Stocks Decline Before Close, Led by Tech
Stocks pared losses but remained significantly lower on worries over euro zone debt troubles, and signs of a slowing economy in Europe and Asia.
The Dow Jones Industrial Average fell more than 120 points after ending a volatile week loweron Friday.
Most blue-chip components sank, led by Caterpillar and DuPont.
TheS&P 500 fell nearly 1 percent, while the tech-heavy Nasdaq sank about 1.25 percent. The CBOE Volatility Index, widely considered the best gauge of fear in the market, rose above 17.
All key S&P 500 sectors fell, led by technology, energy and industrials.
The selloff on Monday was triggered by worries kindled over the weeked that euro zone debt troubles are getting worse. But investors in the U.S. are focused on the rise in the dollar and the slide in commodities, ranging from crude oil and precious metals to industrial commodities like cotton, lumber and copper, said James Paulsen, chief investment strategist at Wells Capital Management.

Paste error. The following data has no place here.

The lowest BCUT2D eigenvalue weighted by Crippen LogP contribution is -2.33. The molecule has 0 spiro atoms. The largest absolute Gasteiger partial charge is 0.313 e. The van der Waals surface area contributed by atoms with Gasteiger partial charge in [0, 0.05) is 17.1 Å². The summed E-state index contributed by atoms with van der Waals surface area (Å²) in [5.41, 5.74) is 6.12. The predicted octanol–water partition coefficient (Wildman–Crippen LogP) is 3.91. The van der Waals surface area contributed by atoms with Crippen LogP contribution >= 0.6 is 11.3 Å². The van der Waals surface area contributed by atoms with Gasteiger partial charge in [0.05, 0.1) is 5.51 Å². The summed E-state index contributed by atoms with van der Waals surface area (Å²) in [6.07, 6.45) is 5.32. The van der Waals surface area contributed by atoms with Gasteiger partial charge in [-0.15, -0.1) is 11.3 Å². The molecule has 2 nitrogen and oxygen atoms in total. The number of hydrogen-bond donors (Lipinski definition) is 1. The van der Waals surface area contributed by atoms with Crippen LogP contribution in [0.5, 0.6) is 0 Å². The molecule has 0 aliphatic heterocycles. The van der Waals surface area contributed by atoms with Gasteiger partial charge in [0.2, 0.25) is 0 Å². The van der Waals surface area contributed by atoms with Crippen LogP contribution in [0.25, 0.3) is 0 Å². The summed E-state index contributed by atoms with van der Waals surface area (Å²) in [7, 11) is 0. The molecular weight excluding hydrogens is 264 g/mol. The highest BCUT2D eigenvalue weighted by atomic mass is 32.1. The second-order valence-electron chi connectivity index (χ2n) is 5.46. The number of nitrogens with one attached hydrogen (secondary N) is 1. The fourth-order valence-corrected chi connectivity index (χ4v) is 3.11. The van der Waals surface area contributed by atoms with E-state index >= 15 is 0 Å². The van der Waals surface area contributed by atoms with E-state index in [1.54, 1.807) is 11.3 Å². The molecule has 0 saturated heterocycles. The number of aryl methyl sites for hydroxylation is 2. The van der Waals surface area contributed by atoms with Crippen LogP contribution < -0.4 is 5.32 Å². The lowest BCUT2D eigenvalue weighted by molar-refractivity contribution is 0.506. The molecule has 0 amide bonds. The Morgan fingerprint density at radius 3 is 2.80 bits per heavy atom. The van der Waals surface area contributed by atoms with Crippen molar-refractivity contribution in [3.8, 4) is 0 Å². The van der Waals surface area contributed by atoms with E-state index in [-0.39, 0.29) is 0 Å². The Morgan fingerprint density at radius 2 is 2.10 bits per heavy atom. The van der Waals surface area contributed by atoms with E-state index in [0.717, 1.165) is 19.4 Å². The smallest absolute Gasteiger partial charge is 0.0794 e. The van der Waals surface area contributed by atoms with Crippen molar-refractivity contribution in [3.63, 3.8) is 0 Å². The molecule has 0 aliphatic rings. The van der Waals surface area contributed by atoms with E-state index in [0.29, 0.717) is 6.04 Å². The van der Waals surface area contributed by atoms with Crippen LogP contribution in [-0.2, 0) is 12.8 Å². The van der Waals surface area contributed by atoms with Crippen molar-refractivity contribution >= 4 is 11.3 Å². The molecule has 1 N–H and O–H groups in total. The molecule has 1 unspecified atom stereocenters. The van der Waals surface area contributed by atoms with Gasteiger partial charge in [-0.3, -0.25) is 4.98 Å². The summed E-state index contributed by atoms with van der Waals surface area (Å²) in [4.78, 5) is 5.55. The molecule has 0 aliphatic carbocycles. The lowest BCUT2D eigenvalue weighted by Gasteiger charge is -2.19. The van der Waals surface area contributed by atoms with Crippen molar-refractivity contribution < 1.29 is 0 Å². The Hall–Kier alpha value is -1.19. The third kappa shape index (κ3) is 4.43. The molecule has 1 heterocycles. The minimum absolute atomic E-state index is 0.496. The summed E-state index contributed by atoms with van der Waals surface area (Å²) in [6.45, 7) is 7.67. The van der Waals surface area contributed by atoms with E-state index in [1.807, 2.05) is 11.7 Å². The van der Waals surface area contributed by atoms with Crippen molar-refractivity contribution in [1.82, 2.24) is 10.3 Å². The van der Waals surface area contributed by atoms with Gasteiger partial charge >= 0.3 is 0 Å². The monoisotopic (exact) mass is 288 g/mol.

"For stocks to find a bottom will be when commodities level out," Paulsen said.
Paulsen has his eye mainly on industrial commodities, and says if "they find a bottom, then you'll see the stock market find a bid again." For that to happen, he added, economic reports in the U.S. will need to turn brighter. The fact initial jobless claims came down last week was one good soon, that will need to be repeated this week.
But if the economic reports continue to be bad, then "we’ll be down below 1300," he said.
Monday's market action pushed stocks through some key technical levels. The S&P 500, for instance, traded below 1,320, which was the low on the index last week, noted Andrew Burkly, director of equity strategy research at Brown Brothers Harriman.
"The next significant support level is 1295, that would be the next battle ground," Burkly said. He added that he expects the market to fall through that level to 1,230, his low estimate for the year. For the rest of 2011, Burkly expects the market to remain choppy, and the S&P 500 not to get much higher than 1,350.
But some analysts are more optimistic.